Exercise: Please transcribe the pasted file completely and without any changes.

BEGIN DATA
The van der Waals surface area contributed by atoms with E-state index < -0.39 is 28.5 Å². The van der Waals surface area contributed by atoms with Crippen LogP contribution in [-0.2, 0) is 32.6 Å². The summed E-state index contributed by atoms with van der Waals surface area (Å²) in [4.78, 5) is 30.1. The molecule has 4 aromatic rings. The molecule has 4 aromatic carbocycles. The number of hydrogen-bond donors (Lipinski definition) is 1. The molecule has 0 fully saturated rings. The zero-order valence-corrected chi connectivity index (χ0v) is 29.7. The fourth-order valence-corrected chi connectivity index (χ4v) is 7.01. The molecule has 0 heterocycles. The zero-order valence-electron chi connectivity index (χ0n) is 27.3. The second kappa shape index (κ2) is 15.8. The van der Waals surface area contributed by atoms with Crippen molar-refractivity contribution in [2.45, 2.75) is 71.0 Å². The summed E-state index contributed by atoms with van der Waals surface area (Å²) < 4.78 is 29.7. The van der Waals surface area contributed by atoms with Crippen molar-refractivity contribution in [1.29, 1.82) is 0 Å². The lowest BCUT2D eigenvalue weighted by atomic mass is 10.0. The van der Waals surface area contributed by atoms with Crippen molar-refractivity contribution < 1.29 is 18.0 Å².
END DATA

The van der Waals surface area contributed by atoms with E-state index < -0.39 is 28.5 Å². The van der Waals surface area contributed by atoms with Crippen LogP contribution in [-0.2, 0) is 32.6 Å². The summed E-state index contributed by atoms with van der Waals surface area (Å²) in [4.78, 5) is 30.1. The molecule has 4 aromatic rings. The molecule has 4 aromatic carbocycles. The number of hydrogen-bond donors (Lipinski definition) is 1. The molecule has 0 fully saturated rings. The zero-order valence-corrected chi connectivity index (χ0v) is 29.7. The fourth-order valence-corrected chi connectivity index (χ4v) is 7.01. The molecule has 0 heterocycles. The zero-order valence-electron chi connectivity index (χ0n) is 27.3. The second kappa shape index (κ2) is 15.8. The van der Waals surface area contributed by atoms with Crippen molar-refractivity contribution in [2.45, 2.75) is 71.0 Å². The summed E-state index contributed by atoms with van der Waals surface area (Å²) < 4.78 is 29.7. The van der Waals surface area contributed by atoms with Crippen molar-refractivity contribution in [1.29, 1.82) is 0 Å². The lowest BCUT2D eigenvalue weighted by atomic mass is 10.0. The van der Waals surface area contributed by atoms with Crippen molar-refractivity contribution < 1.29 is 18.0 Å².